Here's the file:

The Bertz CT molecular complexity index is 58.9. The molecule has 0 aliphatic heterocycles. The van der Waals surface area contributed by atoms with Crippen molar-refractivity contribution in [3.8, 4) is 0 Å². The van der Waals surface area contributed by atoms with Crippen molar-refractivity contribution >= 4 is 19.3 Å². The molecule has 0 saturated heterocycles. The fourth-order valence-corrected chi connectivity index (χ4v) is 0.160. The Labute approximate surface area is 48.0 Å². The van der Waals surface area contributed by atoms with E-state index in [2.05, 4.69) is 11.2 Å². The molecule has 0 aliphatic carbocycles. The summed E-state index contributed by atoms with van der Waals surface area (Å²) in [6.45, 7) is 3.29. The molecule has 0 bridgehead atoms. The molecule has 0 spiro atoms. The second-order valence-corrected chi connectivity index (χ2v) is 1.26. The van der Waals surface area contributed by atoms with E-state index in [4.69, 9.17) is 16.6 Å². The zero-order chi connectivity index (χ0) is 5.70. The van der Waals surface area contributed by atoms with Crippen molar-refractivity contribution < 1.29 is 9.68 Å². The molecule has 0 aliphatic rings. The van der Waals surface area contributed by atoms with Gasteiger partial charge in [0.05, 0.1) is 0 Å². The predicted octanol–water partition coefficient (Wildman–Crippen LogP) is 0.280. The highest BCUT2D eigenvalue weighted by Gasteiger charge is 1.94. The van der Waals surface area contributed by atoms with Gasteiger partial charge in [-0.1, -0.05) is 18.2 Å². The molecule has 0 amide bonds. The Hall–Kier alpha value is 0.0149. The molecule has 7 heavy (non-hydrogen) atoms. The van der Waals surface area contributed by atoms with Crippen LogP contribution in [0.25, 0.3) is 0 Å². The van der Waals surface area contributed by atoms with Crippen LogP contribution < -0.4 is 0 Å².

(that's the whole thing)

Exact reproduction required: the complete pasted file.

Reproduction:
The Bertz CT molecular complexity index is 58.9. The molecule has 0 aliphatic heterocycles. The van der Waals surface area contributed by atoms with Crippen molar-refractivity contribution in [3.8, 4) is 0 Å². The van der Waals surface area contributed by atoms with Crippen molar-refractivity contribution >= 4 is 19.3 Å². The molecule has 0 saturated heterocycles. The fourth-order valence-corrected chi connectivity index (χ4v) is 0.160. The Labute approximate surface area is 48.0 Å². The van der Waals surface area contributed by atoms with E-state index in [2.05, 4.69) is 11.2 Å². The molecule has 0 aliphatic carbocycles. The summed E-state index contributed by atoms with van der Waals surface area (Å²) in [6.45, 7) is 3.29. The molecule has 0 bridgehead atoms. The molecule has 0 spiro atoms. The second-order valence-corrected chi connectivity index (χ2v) is 1.26. The van der Waals surface area contributed by atoms with E-state index in [4.69, 9.17) is 16.6 Å². The zero-order chi connectivity index (χ0) is 5.70. The van der Waals surface area contributed by atoms with Crippen molar-refractivity contribution < 1.29 is 9.68 Å². The molecule has 0 aliphatic rings. The van der Waals surface area contributed by atoms with Gasteiger partial charge in [0.05, 0.1) is 0 Å². The predicted octanol–water partition coefficient (Wildman–Crippen LogP) is 0.280. The highest BCUT2D eigenvalue weighted by Gasteiger charge is 1.94. The van der Waals surface area contributed by atoms with Gasteiger partial charge in [-0.1, -0.05) is 18.2 Å². The molecule has 0 amide bonds. The Hall–Kier alpha value is 0.0149. The molecule has 7 heavy (non-hydrogen) atoms. The van der Waals surface area contributed by atoms with Crippen LogP contribution in [0.25, 0.3) is 0 Å². The van der Waals surface area contributed by atoms with Crippen LogP contribution < -0.4 is 0 Å².